Marcia Group

Structure and function of lncRNA-protein complexes regulating development and stress responses

The Marcia group uses integrated cell biology and biophysical approaches to study the molecular interactions between long non-coding RNAs (lncRNAs) and nuclear proteins, and how their complexes regulate gene expression.


Previous and current research

My group studies the molecular mechanism of mammalian lncRNAs involved in gene expression regulation during development and in response to environmental stress. We are particularly interested in how lncRNAs fold into discrete secondary and tertiary structures and how these structures determine cellular functions in association with regulatory proteins, such as chromatin remodeling enzymes and transcription factors.

While we primarily use biochemical approaches, such as SHAPE and HRF probing, in combination with state-of-the-art biophysical methods, such as X-ray crystallography, cryo-electron microscopy, small angle scattering, atomic force microscopy, and NMR, we also crucially integrate these in vitro studies with in vivo functional assays, such as gene expression and cell cycle analysis (Figure 1).

In a recent work, we have determined novel and unexpected secondary and tertiary structure properties of an imprinted alternatively-spliced human lncRNA named MEG3 (maternally expressed gene 3). Thanks to a systematic mutagenesis approach coupled to high-throughput in vivo functional assays and evolutionary alignments, we have surprisingly discovered that MEG3 needs to adopt a discrete tertiary structure to be able to stimulate protein p53, thus acting as a tumor suppressor in adult cells (Figure 2). In parallel, we are producing known interactors of MEG3, such as Polycomb group proteins and p53 itself, to characterize these proteins and their interactions with MEG3 from a biochemical and biophysical stem point.

Our current achievement now open the way for characterizing the structure and function of MEG3 and of many other lncRNAs at greater level of precision, by high resolution biophysical techniques and proteomics, transcriptomics, and genomics approaches. Our goal is to decipher at least some of the puzzles and mysteries surrounding the biology of lncRNAs. What are the molecular determinants for the apparently promiscuous, but tight and selective interaction of lncRNAs with their protein cofactors? What controls lncRNA folding in the crowded nuclear environment? What role does the complex structure of lncRNAs play in orchestrating the interplay of all epigenetic regulators and the structure of chromatin? Ultimately, obtaining high resolution insights into lncRNAs and their ribonucleoprotein complexes will allow to measure epigenetic processes quantitatively and potentially lead to the development of new therapeutic approaches to cure invasive human diseases.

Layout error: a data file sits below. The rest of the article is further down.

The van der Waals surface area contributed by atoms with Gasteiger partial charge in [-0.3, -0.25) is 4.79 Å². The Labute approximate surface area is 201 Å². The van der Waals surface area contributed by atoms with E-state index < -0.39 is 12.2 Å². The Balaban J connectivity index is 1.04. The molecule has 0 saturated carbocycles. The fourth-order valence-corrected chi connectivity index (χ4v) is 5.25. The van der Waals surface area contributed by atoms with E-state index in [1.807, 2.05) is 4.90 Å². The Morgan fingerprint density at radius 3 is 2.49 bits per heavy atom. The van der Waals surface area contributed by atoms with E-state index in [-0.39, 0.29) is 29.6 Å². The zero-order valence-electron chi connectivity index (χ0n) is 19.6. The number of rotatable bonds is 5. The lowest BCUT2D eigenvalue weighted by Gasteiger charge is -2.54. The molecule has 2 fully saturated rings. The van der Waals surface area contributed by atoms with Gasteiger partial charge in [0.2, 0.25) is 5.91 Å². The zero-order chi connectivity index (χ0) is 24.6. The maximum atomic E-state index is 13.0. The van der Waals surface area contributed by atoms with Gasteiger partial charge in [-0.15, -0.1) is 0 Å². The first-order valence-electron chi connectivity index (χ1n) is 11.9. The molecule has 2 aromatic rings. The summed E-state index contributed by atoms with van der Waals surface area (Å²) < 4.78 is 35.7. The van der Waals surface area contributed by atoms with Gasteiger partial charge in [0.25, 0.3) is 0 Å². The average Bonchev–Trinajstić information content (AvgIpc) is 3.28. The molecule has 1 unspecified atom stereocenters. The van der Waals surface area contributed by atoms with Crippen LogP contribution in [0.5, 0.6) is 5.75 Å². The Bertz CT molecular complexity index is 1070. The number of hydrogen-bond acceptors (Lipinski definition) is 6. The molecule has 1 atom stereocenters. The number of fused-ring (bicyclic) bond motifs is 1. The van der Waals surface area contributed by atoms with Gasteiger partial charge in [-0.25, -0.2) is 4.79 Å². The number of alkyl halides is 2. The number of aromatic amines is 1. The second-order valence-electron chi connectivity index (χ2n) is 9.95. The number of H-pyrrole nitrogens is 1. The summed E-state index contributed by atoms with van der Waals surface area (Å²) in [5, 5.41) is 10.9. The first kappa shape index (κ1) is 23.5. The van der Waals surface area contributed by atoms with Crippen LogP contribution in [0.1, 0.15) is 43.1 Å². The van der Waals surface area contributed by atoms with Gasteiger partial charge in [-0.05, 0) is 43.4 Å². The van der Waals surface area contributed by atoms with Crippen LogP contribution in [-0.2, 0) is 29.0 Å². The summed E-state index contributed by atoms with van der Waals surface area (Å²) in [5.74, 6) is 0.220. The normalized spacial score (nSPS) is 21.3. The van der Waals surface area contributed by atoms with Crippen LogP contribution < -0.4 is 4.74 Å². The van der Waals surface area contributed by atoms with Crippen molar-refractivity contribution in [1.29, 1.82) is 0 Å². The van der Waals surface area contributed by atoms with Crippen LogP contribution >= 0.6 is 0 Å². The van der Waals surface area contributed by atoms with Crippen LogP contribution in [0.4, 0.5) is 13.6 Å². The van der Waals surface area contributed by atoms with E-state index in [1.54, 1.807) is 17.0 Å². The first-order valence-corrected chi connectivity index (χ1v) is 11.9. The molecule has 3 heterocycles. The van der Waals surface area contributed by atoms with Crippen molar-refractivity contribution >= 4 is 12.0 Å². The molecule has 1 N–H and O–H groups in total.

Future projects and goals

  • Determine lncRNA secondary and tertiary structures
  • Identify functional structured motifs in lncRNAs by systematic probing in vivo.
  • Dissect the molecular mechanism by which lncRNAs exert their cellular functions.
Figure 1: A variety of complementary approaches will be used to derive structure-functional relationships for lncRNAs and nuclear protein complexes involved in transcription regulation.

Figure 2: Two highly conserved distal motifs in human lncRNA MEG3 form pseudoknots (“kissing loops”) that are functionally important for stimulation of the p53 pathway and cell cycle regulation.